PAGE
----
Larry Hodgson published thousands of articles and 65 books over the course of his career, in both French and English. His son, Mathieu, has made it his mission to make his father’s writings accessible to the public. This text was originally published in Le Soleil on August 21, 1993.
It’s a curious fact of human nature: we never seem to appreciate what we have, but always covet what others do. This is true in everyday life… and just as true in the garden. Take the goldenrod as an example…
Here in Canada, where goldenrod (Solidago) grows wild in profusion, we treat this plant as a “weed” and pull it from our gardens and fields. We also give it the epithet – and without reason – of “allergy causer”. In fact, there’s probably not a single flower bed in 100 where this wildflower can be found. And yet…
Let’s transport ourselves across the Atlantic to Europe, where goldenrod is not indigenous. The story is very different. Indeed, this beautiful foreigner from America is loved, adored and exalted. “The most spectacular of autumn flowers”, says a French specialist. “A mixed border without goldenrod? Impossible!” exclaims a British horticultural writer. Crosses are made to develop varieties with earlier flowering, more compact growth and more varied coloration. This home-grown “weed” is a big star overseas!
A Persistent Myth
One of the most persistent myths about goldenrod is that it causes hay fever. This belief originated with our ancestors who, seeing that this allergy began every August at the same time as the goldenrod started to flower, attributed the cause to the goldenrod. Today, we know that late summer seasonal allergic rhinitis is caused not by goldenrod, with its showy flowers, but by ragweed (Ambrosia), with its barely noticeable greenish flowers. For goldenrod pollen to cause an “atishoo!” (because it’s possible), you’d have to bury your nose in the flower cluster, because its pollen is too heavy to travel with the wind, unlike the light pollen of ragweed, which depends on the wind for pollination.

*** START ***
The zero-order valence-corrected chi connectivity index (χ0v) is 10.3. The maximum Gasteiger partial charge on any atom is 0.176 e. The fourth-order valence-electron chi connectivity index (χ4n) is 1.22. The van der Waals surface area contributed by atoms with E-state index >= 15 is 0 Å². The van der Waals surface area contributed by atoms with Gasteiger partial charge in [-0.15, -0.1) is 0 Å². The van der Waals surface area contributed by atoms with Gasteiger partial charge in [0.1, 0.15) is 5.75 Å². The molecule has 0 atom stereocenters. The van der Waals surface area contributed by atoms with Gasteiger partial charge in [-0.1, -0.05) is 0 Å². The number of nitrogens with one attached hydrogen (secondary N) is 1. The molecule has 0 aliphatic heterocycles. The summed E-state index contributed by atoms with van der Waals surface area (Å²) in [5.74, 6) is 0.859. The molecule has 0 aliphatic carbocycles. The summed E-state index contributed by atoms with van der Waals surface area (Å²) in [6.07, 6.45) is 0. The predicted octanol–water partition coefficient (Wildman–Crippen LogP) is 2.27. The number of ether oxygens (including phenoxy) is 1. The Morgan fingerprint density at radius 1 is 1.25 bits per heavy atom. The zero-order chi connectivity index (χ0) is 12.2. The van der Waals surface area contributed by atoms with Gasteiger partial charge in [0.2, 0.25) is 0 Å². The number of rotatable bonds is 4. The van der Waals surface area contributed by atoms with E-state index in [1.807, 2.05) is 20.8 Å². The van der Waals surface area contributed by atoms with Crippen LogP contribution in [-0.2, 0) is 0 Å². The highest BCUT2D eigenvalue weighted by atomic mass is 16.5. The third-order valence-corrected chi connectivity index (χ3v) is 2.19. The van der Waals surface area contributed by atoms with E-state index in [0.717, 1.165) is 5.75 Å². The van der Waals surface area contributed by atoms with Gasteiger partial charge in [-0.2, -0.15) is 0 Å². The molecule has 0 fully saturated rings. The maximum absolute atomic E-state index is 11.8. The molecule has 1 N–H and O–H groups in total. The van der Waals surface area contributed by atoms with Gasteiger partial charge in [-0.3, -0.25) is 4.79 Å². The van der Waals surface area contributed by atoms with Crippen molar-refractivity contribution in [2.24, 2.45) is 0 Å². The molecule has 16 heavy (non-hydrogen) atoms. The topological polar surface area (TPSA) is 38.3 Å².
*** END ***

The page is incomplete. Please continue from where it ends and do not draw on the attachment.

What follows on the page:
But even if goldenrod weren’t falsely accused of being allergenic, it’s unlikely to be given any attention, as it’s too common in the wild. After all, neither would we appreciate the wild aster, which flowers at the same time as the goldenrod… until it came back to us from Europe with its credentials and in the form of improved hybrids. It is now one of the most popular autumn-blooming perennials.
Everyone has seen the goldenrod, as it grows just as much in the countryside, in fields and on the edge of woods, as in vacant lots in the city; but perhaps you’ve never stopped to try and distinguish it from other “weeds” (or wildflowers, depending on your point of view), it’s a highly variable plant, as there are over 125 species, many of them native to Canada, but always with yellow flowers in clusters that only bloom in autumn. The flower is often shaped like a light plume.
The plant is generally quite tall – 1 m to 1.25 m (36-48’’) – and is ideally suited to the garden background, where its autumn yellow flowers steal the show just as other garden plants begin to fade. It’s also an excellent cut flower and can be dried to decorate homes in winter.
Easy to Grow
Goldenrod is very easy to grow. Sun or half-shade, dry or moist soil, rich or poor… it adapts to everything. Once transplanted to your garden, goldenrod is easy to propagate: simply divide as needed in spring. Not to mention its rich nectar content for insects.
“No man is a prophet in his own country”, as the saying goes, and this is certainly true of the goldenrod, an underrated but magnificent star! Now it’s up to us to discover its many facets.